Dexmedetomidine, Propofol give similar outcomes in septic ventilated patients: MENDS2 trial
USA: The administration of dexmedetomidine or propofol yields similar outcomes in mechanically ventilated adults with sepsis being treated with light sedation, according to findings from the MENDS2 trial. The findings of the study were presented at the 2021 virtual Clinical Congress of the Society of Critical Care Medicine and simultaneously published in The New England Journal of Medicine.
Current guidelines recommend targeting light sedation with propofol or dexmedetomidine for adults receiving mechanical ventilation. There are differences between these sedatives in inflammation, immunity, and arousability. However, it is still not known of they have differential outcomes in mechanically ventilated adults with sepsis undergoing light sedation.
Against the above background, Christopher G. Hughes, professor of anesthesiology at Vanderbilt University Medical Center, in Nashville, Tenn., and colleagues set up the ENDS2 (Maximizing the Efficacy of Sedation and Reducing Neurological Dysfunction and Mortality in Septic Patients with Acute Respiratory Failure) trial -- a multicenter, double-blind trial.
Mechanically ventilated adults with sepsis were randomly assigned to receive dexmedetomidine (0.2 to 1.5 μg per kilogram of body weight per hour) or propofol (5 to 50 μg per kilogram per minute), with doses adjusted by bedside nurses to achieve target sedation goals set by clinicians according to the Richmond Agitation–Sedation Scale (RASS, on which scores range from −5 [unresponsive] to +4 [combative]).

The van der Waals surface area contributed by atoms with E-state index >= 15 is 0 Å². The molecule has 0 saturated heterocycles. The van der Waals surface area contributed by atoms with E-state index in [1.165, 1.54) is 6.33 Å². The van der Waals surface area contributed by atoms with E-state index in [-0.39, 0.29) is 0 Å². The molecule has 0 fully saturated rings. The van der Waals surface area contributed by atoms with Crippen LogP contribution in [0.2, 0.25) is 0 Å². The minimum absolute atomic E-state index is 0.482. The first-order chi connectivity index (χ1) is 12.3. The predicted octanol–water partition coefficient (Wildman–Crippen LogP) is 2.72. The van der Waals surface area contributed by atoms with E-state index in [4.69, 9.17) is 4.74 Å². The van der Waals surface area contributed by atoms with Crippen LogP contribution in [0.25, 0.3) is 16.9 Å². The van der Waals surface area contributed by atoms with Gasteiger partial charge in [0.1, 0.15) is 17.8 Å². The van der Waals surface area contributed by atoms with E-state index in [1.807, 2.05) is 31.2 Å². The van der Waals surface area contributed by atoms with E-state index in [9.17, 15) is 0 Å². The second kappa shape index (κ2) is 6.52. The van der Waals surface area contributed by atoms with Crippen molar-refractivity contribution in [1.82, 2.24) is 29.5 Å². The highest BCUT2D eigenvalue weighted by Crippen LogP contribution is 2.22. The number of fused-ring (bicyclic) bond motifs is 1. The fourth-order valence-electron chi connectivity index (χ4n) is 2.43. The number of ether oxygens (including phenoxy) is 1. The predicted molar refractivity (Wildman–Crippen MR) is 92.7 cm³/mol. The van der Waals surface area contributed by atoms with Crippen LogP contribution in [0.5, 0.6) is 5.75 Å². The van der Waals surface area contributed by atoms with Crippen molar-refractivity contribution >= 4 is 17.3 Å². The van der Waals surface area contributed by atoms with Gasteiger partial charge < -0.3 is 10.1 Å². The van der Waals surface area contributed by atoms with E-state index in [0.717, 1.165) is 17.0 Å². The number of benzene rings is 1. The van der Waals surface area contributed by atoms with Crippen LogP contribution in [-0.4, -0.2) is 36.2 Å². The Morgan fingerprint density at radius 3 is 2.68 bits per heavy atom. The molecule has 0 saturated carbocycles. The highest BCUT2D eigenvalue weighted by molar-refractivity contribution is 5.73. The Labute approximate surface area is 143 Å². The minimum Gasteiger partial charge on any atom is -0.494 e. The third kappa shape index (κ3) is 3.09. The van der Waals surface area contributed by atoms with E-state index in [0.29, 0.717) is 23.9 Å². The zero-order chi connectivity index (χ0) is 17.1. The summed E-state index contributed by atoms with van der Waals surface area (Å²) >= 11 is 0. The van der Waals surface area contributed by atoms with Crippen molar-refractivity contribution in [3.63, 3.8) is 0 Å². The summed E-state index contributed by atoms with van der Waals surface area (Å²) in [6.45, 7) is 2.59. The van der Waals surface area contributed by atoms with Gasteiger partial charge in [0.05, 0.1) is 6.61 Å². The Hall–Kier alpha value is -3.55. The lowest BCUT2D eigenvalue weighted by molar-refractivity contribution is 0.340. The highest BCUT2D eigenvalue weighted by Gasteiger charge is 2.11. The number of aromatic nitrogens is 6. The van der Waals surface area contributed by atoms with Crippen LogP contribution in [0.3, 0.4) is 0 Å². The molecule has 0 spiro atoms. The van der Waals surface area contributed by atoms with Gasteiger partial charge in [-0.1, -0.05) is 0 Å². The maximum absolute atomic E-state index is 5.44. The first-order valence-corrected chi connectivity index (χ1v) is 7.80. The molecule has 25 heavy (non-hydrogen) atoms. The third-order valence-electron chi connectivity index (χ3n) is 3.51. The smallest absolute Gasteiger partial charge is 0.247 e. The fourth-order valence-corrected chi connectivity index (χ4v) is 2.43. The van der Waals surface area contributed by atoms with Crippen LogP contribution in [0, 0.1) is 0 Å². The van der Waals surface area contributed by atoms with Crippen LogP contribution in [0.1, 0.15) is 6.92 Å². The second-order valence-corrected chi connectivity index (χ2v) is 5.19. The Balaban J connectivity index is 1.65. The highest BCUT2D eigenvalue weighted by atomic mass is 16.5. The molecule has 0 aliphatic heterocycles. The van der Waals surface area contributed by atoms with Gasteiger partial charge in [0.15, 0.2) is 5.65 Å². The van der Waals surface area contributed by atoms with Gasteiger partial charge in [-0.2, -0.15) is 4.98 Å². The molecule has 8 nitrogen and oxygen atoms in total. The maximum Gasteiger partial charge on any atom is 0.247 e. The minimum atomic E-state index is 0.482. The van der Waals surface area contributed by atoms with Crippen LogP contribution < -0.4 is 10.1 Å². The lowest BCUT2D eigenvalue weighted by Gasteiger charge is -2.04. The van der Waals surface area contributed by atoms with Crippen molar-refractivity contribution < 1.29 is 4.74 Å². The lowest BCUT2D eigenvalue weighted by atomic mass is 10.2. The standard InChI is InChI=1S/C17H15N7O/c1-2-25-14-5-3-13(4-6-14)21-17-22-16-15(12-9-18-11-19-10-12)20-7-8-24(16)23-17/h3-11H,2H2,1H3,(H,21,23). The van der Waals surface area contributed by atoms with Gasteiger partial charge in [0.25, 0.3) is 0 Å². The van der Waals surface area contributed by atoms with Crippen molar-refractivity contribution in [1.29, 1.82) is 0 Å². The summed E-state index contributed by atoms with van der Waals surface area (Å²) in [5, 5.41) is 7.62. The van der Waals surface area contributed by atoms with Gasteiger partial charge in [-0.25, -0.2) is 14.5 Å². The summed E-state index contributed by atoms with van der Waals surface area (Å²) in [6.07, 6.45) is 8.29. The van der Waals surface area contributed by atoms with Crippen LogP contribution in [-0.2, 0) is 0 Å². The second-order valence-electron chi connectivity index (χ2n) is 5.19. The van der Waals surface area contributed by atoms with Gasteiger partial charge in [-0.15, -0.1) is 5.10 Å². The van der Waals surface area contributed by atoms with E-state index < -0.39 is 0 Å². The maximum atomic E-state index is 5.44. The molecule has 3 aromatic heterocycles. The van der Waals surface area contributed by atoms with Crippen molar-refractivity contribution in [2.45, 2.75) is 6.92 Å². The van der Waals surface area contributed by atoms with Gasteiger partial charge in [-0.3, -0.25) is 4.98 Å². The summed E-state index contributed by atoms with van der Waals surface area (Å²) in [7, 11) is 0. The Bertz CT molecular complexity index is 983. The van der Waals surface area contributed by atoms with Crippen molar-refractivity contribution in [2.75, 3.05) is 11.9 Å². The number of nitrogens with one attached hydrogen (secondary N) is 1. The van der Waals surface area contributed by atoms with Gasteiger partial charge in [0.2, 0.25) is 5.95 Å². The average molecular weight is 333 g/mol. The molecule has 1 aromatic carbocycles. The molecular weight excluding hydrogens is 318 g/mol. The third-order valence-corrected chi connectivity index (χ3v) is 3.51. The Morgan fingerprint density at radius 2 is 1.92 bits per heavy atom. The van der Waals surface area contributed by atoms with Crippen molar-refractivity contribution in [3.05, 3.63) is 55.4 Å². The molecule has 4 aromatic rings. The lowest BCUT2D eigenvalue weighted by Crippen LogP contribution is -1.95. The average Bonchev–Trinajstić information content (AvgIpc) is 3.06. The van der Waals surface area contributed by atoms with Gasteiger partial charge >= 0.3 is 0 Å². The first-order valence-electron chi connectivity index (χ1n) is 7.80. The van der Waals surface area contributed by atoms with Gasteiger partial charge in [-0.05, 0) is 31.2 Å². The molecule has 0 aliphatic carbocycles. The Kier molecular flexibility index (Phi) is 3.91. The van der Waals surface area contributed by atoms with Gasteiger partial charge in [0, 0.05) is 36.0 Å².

The primary end point was days alive without delirium or coma during the 14-day intervention period.
Of 432 patients who underwent randomization, 422 were assigned to receive a trial drug and were included in the analyses — 214 patients received dexmedetomidine at a median dose of 0.27 μg per kilogram per hour, and 208 received propofol at a median dose of 10.21 μg per kilogram per minute.
The median duration of receipt of the trial drugs was 3.0 days, and the median RASS score was −2.0.
Key findings of the study include:
- There was no difference between dexmedetomidine and propofol in the number of days alive without delirium or coma (adjusted median, 10.7 vs. 10.8 days; odds ratio, 0.96), ventilator-free days (adjusted median, 23.7 vs. 24.0 days; odds ratio, 0.98), death at 90 days (38% vs. 39%; hazard ratio, 1.06), or TICS-T score at 6 months (adjusted median score, 40.9 vs. 41.4; odds ratio, 0.94).
- Safety end points were similar in the two groups.
"Our findings show that among mechanically ventilated adults with sepsis who were being treated with recommended light-sedation approaches, outcomes in patients who received dexmedetomidine did not differ from outcomes in those who received propofol," wrote the authors.
The study titled, "Dexmedetomidine or Propofol for Sedation in Mechanically Ventilated Adults with Sepsis," is published in the New England of Medicine.